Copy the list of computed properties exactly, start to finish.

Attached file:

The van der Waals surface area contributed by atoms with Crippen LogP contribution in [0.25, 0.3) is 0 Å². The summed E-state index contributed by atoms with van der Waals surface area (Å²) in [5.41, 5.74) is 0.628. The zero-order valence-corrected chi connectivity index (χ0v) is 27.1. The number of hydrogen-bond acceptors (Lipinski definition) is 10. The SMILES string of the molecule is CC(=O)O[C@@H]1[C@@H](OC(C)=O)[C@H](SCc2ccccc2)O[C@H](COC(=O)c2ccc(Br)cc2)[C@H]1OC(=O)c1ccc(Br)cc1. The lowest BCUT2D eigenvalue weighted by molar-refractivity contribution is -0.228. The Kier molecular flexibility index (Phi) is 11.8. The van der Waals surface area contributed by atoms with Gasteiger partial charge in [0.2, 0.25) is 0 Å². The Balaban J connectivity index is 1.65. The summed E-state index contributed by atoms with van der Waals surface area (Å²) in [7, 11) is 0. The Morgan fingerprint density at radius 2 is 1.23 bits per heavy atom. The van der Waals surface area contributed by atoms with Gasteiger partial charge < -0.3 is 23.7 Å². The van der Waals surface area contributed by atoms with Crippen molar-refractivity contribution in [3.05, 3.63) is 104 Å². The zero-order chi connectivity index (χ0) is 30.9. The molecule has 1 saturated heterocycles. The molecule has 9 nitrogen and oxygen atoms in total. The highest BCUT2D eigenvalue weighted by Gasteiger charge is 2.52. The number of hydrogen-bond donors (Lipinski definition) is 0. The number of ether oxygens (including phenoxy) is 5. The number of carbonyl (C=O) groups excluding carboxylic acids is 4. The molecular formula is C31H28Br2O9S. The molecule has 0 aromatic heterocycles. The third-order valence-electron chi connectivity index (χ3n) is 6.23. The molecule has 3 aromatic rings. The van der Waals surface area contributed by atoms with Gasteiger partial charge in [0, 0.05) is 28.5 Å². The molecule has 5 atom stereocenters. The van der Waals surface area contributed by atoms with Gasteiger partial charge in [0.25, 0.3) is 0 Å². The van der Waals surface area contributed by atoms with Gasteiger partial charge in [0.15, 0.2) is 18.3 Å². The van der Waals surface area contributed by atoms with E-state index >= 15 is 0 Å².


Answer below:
The van der Waals surface area contributed by atoms with Crippen LogP contribution in [0.25, 0.3) is 0 Å². The summed E-state index contributed by atoms with van der Waals surface area (Å²) in [5.41, 5.74) is 0.628. The zero-order valence-corrected chi connectivity index (χ0v) is 27.1. The number of hydrogen-bond acceptors (Lipinski definition) is 10. The SMILES string of the molecule is CC(=O)O[C@@H]1[C@@H](OC(C)=O)[C@H](SCc2ccccc2)O[C@H](COC(=O)c2ccc(Br)cc2)[C@H]1OC(=O)c1ccc(Br)cc1. The lowest BCUT2D eigenvalue weighted by molar-refractivity contribution is -0.228. The Kier molecular flexibility index (Phi) is 11.8. The van der Waals surface area contributed by atoms with Gasteiger partial charge in [0.2, 0.25) is 0 Å². The Balaban J connectivity index is 1.65. The summed E-state index contributed by atoms with van der Waals surface area (Å²) in [7, 11) is 0. The Morgan fingerprint density at radius 2 is 1.23 bits per heavy atom. The van der Waals surface area contributed by atoms with Gasteiger partial charge < -0.3 is 23.7 Å². The van der Waals surface area contributed by atoms with Crippen molar-refractivity contribution in [3.05, 3.63) is 104 Å². The zero-order chi connectivity index (χ0) is 30.9. The molecule has 1 saturated heterocycles. The molecule has 9 nitrogen and oxygen atoms in total. The highest BCUT2D eigenvalue weighted by Gasteiger charge is 2.52. The number of hydrogen-bond donors (Lipinski definition) is 0. The number of ether oxygens (including phenoxy) is 5. The number of carbonyl (C=O) groups excluding carboxylic acids is 4. The molecular formula is C31H28Br2O9S. The molecule has 0 aromatic heterocycles. The third-order valence-electron chi connectivity index (χ3n) is 6.23. The molecule has 3 aromatic rings. The van der Waals surface area contributed by atoms with Gasteiger partial charge in [0, 0.05) is 28.5 Å². The molecule has 5 atom stereocenters. The van der Waals surface area contributed by atoms with Gasteiger partial charge in [0.25, 0.3) is 0 Å². The van der Waals surface area contributed by atoms with Gasteiger partial charge in [0.15, 0.2) is 18.3 Å². The van der Waals surface area contributed by atoms with E-state index >= 15 is 0 Å².